Tourism has overtaken dairy as NZ’s top export earner but is it about to fall as far as that industry in terms of reputation, asks the Ticker‘s Paul Yandall.
A couple of weeks ago, Tourism New Zealand and Tourism Industry Aotearoa produced their latest Mood of the Nation survey. The survey is conducted in November and March each year and attempts to measure New Zealanders’ perceptions of international tourism.
It was heartening to read that 92% of the 501 respondents surveyed agreed that international tourism was good for New Zealand.
But behind that headline figure, in the survey itself, the results were alarming.
In almost every measure of sentiment, the trend was of negative perceptions of tourism increasing and positive perceptions decreasing.
Sure, the proportion of people who viewed tourism and its effects positively still outweighed those who viewed it negatively (albeit only just in some measures). But for how long will that continue?
The proportion of New Zealanders who think the country attracts too many international visitors has more than doubled from 11% in December 2015 to 23% in November 2017.
Over the same period, the proportion of New Zealanders who believed the predicted growth in international visitors is too much has jumped from 30% to 44%. And the view that tourists put too much pressure on New Zealand has blown out from 18% to 40%.
These trends are not just alarming they are downright dangerous for the industry. If they continue then tourism risks being relegated to an accepted economic ‘evil’, tolerated for the cash it generates but operating with little or no community support, its effects publicly castigated both at home and from overseas.
What makes the latest survey particularly sober reading was the fact that it was conducted before the summer headlines of freedom camping crackdowns, tourists overrunning towns, and community poo patrols. Now, even farming is taking a crack.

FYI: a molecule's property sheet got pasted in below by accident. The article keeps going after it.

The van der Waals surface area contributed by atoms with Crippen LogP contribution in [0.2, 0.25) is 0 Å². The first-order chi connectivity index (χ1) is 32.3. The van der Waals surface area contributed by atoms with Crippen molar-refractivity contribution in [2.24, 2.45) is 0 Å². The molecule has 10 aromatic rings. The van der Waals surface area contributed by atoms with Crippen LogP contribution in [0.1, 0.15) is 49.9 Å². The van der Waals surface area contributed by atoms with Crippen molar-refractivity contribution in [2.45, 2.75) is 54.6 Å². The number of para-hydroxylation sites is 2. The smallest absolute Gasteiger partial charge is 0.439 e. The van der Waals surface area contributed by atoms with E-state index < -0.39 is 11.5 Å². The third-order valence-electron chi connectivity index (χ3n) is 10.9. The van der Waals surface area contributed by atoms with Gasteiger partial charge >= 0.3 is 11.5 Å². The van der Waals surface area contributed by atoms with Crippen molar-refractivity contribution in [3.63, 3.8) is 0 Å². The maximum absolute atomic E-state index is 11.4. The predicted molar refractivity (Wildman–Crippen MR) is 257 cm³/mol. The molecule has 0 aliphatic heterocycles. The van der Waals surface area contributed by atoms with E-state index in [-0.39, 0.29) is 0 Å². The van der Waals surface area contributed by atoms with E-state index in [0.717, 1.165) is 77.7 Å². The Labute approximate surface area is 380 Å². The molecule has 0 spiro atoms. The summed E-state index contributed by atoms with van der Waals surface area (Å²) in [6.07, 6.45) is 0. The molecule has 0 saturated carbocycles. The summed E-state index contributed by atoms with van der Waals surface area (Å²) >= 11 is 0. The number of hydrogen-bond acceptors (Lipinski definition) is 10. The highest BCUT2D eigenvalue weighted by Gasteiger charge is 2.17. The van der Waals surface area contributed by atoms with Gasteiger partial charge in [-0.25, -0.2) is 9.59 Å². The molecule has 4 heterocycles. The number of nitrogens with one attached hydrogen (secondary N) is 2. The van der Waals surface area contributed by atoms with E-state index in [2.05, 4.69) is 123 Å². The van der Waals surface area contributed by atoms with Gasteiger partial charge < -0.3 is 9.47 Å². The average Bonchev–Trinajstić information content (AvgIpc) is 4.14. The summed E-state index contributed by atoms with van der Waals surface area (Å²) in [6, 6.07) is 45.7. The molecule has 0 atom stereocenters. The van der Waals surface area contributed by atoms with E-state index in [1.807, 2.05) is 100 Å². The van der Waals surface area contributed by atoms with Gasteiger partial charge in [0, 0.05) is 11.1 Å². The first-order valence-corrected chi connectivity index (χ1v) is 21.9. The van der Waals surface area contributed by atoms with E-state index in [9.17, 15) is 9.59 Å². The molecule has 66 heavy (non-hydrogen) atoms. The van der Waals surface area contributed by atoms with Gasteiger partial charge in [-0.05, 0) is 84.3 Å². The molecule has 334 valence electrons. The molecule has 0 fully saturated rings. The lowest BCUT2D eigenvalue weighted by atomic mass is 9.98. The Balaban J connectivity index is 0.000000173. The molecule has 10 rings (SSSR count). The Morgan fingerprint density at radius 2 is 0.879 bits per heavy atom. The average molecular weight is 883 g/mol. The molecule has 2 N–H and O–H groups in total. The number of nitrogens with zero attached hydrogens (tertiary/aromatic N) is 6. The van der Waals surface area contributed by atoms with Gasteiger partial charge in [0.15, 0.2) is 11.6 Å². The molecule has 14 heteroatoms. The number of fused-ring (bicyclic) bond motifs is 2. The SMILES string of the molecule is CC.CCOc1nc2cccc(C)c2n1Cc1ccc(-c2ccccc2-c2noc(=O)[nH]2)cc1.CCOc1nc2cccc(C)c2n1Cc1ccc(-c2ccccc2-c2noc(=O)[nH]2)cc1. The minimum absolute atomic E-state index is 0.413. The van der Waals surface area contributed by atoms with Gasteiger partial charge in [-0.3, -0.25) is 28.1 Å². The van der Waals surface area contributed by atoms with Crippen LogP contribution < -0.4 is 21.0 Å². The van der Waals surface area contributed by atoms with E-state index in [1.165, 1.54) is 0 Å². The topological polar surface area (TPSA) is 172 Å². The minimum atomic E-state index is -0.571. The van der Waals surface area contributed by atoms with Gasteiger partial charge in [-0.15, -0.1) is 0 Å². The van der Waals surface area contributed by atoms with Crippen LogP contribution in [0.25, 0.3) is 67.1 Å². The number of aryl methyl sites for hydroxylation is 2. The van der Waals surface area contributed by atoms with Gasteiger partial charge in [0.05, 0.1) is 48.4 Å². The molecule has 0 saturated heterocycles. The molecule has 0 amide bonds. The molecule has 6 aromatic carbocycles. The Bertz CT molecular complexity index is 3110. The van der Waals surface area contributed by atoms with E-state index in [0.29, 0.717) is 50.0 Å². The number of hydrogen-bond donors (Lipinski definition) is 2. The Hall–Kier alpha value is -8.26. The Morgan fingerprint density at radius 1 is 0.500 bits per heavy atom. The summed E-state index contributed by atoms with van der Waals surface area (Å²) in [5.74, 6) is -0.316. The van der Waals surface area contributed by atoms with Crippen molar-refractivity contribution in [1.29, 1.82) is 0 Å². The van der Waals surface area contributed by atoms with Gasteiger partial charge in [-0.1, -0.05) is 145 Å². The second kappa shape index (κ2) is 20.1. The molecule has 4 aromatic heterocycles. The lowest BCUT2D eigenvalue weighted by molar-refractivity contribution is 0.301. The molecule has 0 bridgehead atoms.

So, what can be done?
An informal industry working group comprising the TIA, TNZ and Regional Tourism NZ has been formed with the aim of trying to turn these trends around.
TNZ chief executive Stephen England-Hall has lamented the lack of communication between the industry and the public so could a positive domestic campaign highlighting not just tourism but the industry itself and its value be an option?
That would not only require a significant change in the way TNZ operates it would also need a near-revolution in the way the industry portrays itself, with the domestic market and its concerns becoming a much higher priority.
Or will the industry just wait until it has to helicopter in Richie McCaw to front an excruciatingly defensive Fonterra-like campaign reminding people that tourism, like dairy, makes a positive contribution too? That’s the ‘ad at the bottom of the cliff’ strategy.
Of course, some work is being done. TIA’s Sustainability Commitment launched last year was in part formulated to help align the industry with the values of the community.
However, it’s clear that it’s not enough and if the industry does not address the concerns raised in the latest Mood of the Nation survey then it risks its reputation falling to a position that will be difficult to recover from. Just like dairy’s.